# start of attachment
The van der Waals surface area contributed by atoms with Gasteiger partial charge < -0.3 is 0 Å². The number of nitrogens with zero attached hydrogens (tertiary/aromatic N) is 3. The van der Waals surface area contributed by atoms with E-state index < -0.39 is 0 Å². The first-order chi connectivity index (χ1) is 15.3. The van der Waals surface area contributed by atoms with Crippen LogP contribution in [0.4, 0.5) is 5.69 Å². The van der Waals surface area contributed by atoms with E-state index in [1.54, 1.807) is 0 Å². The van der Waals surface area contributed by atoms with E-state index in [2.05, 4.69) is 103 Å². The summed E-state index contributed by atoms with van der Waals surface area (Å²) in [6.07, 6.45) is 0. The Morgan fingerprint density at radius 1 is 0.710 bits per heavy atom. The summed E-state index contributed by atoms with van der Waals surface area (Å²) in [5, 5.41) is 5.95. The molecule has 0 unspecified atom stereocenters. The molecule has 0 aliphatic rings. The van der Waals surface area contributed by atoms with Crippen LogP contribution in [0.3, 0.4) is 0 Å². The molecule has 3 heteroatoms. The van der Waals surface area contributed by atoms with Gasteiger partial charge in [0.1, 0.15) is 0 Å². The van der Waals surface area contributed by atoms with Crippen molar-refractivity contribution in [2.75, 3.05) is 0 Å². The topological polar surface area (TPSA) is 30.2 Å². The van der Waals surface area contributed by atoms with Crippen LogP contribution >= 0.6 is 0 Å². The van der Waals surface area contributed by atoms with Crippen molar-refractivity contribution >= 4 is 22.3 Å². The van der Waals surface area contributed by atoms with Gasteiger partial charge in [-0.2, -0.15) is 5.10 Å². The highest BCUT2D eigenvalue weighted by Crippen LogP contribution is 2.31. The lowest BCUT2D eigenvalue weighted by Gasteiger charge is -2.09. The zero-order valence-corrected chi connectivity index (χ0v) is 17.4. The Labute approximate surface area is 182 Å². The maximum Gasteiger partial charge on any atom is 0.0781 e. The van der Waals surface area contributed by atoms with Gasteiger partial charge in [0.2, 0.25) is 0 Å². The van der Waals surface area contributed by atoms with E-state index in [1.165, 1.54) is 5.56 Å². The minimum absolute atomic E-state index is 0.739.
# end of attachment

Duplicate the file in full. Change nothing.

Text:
The van der Waals surface area contributed by atoms with Gasteiger partial charge < -0.3 is 0 Å². The number of nitrogens with zero attached hydrogens (tertiary/aromatic N) is 3. The van der Waals surface area contributed by atoms with E-state index < -0.39 is 0 Å². The first-order chi connectivity index (χ1) is 15.3. The van der Waals surface area contributed by atoms with Crippen LogP contribution in [0.4, 0.5) is 5.69 Å². The van der Waals surface area contributed by atoms with E-state index in [1.54, 1.807) is 0 Å². The van der Waals surface area contributed by atoms with E-state index in [2.05, 4.69) is 103 Å². The summed E-state index contributed by atoms with van der Waals surface area (Å²) in [6.07, 6.45) is 0. The Morgan fingerprint density at radius 1 is 0.710 bits per heavy atom. The summed E-state index contributed by atoms with van der Waals surface area (Å²) in [5, 5.41) is 5.95. The molecule has 0 unspecified atom stereocenters. The molecule has 0 aliphatic rings. The van der Waals surface area contributed by atoms with Crippen LogP contribution in [0.3, 0.4) is 0 Å². The molecule has 3 heteroatoms. The van der Waals surface area contributed by atoms with Gasteiger partial charge in [0.1, 0.15) is 0 Å². The van der Waals surface area contributed by atoms with Crippen molar-refractivity contribution in [2.75, 3.05) is 0 Å². The topological polar surface area (TPSA) is 30.2 Å². The van der Waals surface area contributed by atoms with Crippen LogP contribution >= 0.6 is 0 Å². The van der Waals surface area contributed by atoms with Crippen molar-refractivity contribution >= 4 is 22.3 Å². The van der Waals surface area contributed by atoms with Gasteiger partial charge in [-0.2, -0.15) is 5.10 Å². The highest BCUT2D eigenvalue weighted by Crippen LogP contribution is 2.31. The lowest BCUT2D eigenvalue weighted by Gasteiger charge is -2.09. The zero-order valence-corrected chi connectivity index (χ0v) is 17.4. The Labute approximate surface area is 182 Å². The maximum Gasteiger partial charge on any atom is 0.0781 e. The van der Waals surface area contributed by atoms with Gasteiger partial charge in [0.2, 0.25) is 0 Å². The van der Waals surface area contributed by atoms with E-state index in [1.165, 1.54) is 5.56 Å². The minimum absolute atomic E-state index is 0.739.